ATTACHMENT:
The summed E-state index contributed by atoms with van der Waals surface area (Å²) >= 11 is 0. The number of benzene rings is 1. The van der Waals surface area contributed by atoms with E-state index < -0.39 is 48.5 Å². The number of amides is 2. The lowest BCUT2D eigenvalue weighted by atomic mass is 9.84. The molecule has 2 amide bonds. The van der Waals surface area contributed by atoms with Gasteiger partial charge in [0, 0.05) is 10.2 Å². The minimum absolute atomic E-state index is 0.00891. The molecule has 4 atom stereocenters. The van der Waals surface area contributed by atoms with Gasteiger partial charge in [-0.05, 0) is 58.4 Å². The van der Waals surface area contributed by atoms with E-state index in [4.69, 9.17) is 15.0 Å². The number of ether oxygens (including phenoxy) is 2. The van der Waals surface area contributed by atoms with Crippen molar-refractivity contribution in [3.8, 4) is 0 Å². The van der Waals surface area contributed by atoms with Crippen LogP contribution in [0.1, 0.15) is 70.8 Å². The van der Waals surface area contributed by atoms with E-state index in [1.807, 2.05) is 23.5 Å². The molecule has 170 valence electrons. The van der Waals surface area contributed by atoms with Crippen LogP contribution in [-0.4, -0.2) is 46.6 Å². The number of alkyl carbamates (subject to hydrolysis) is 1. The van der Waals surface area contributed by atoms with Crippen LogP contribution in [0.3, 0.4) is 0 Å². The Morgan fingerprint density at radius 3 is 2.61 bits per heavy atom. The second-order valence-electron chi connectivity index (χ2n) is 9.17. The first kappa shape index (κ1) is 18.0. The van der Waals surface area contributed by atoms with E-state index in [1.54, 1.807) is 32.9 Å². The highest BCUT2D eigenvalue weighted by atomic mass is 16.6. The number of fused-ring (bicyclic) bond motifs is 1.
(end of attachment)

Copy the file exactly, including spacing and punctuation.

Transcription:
The summed E-state index contributed by atoms with van der Waals surface area (Å²) >= 11 is 0. The number of benzene rings is 1. The van der Waals surface area contributed by atoms with E-state index < -0.39 is 48.5 Å². The number of amides is 2. The lowest BCUT2D eigenvalue weighted by atomic mass is 9.84. The molecule has 2 amide bonds. The van der Waals surface area contributed by atoms with Gasteiger partial charge in [0, 0.05) is 10.2 Å². The minimum absolute atomic E-state index is 0.00891. The molecule has 4 atom stereocenters. The van der Waals surface area contributed by atoms with Gasteiger partial charge in [-0.05, 0) is 58.4 Å². The van der Waals surface area contributed by atoms with E-state index in [4.69, 9.17) is 15.0 Å². The number of ether oxygens (including phenoxy) is 2. The van der Waals surface area contributed by atoms with Crippen molar-refractivity contribution in [3.8, 4) is 0 Å². The van der Waals surface area contributed by atoms with Crippen LogP contribution in [0.1, 0.15) is 70.8 Å². The van der Waals surface area contributed by atoms with E-state index in [1.807, 2.05) is 23.5 Å². The molecule has 170 valence electrons. The van der Waals surface area contributed by atoms with Crippen LogP contribution in [-0.4, -0.2) is 46.6 Å². The number of alkyl carbamates (subject to hydrolysis) is 1. The van der Waals surface area contributed by atoms with Crippen LogP contribution in [0.3, 0.4) is 0 Å². The Morgan fingerprint density at radius 3 is 2.61 bits per heavy atom. The second-order valence-electron chi connectivity index (χ2n) is 9.17. The first kappa shape index (κ1) is 18.0. The van der Waals surface area contributed by atoms with E-state index in [1.54, 1.807) is 32.9 Å². The highest BCUT2D eigenvalue weighted by atomic mass is 16.6. The number of fused-ring (bicyclic) bond motifs is 1.